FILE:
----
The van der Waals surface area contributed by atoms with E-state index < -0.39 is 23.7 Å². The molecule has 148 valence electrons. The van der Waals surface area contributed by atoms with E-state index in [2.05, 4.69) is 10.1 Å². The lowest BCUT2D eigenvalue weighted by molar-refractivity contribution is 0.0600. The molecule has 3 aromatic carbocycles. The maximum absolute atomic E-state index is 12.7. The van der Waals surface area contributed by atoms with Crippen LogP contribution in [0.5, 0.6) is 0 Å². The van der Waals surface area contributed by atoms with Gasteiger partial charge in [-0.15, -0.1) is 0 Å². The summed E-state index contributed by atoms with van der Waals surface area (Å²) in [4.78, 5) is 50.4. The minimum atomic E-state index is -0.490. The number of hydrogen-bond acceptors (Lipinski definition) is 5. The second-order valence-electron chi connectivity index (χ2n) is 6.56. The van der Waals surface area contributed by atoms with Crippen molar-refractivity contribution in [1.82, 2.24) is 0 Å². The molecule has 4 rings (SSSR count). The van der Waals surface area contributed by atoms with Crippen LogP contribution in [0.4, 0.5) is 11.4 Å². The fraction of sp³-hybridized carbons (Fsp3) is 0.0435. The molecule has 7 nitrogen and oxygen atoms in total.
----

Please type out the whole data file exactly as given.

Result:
The van der Waals surface area contributed by atoms with E-state index < -0.39 is 23.7 Å². The molecule has 148 valence electrons. The van der Waals surface area contributed by atoms with E-state index in [2.05, 4.69) is 10.1 Å². The lowest BCUT2D eigenvalue weighted by molar-refractivity contribution is 0.0600. The molecule has 3 aromatic carbocycles. The maximum absolute atomic E-state index is 12.7. The van der Waals surface area contributed by atoms with Crippen LogP contribution in [0.5, 0.6) is 0 Å². The van der Waals surface area contributed by atoms with Gasteiger partial charge in [-0.15, -0.1) is 0 Å². The summed E-state index contributed by atoms with van der Waals surface area (Å²) in [4.78, 5) is 50.4. The minimum atomic E-state index is -0.490. The number of hydrogen-bond acceptors (Lipinski definition) is 5. The second-order valence-electron chi connectivity index (χ2n) is 6.56. The van der Waals surface area contributed by atoms with Crippen molar-refractivity contribution in [1.82, 2.24) is 0 Å². The molecule has 4 rings (SSSR count). The van der Waals surface area contributed by atoms with Crippen LogP contribution in [0.4, 0.5) is 11.4 Å². The fraction of sp³-hybridized carbons (Fsp3) is 0.0435. The molecule has 7 nitrogen and oxygen atoms in total.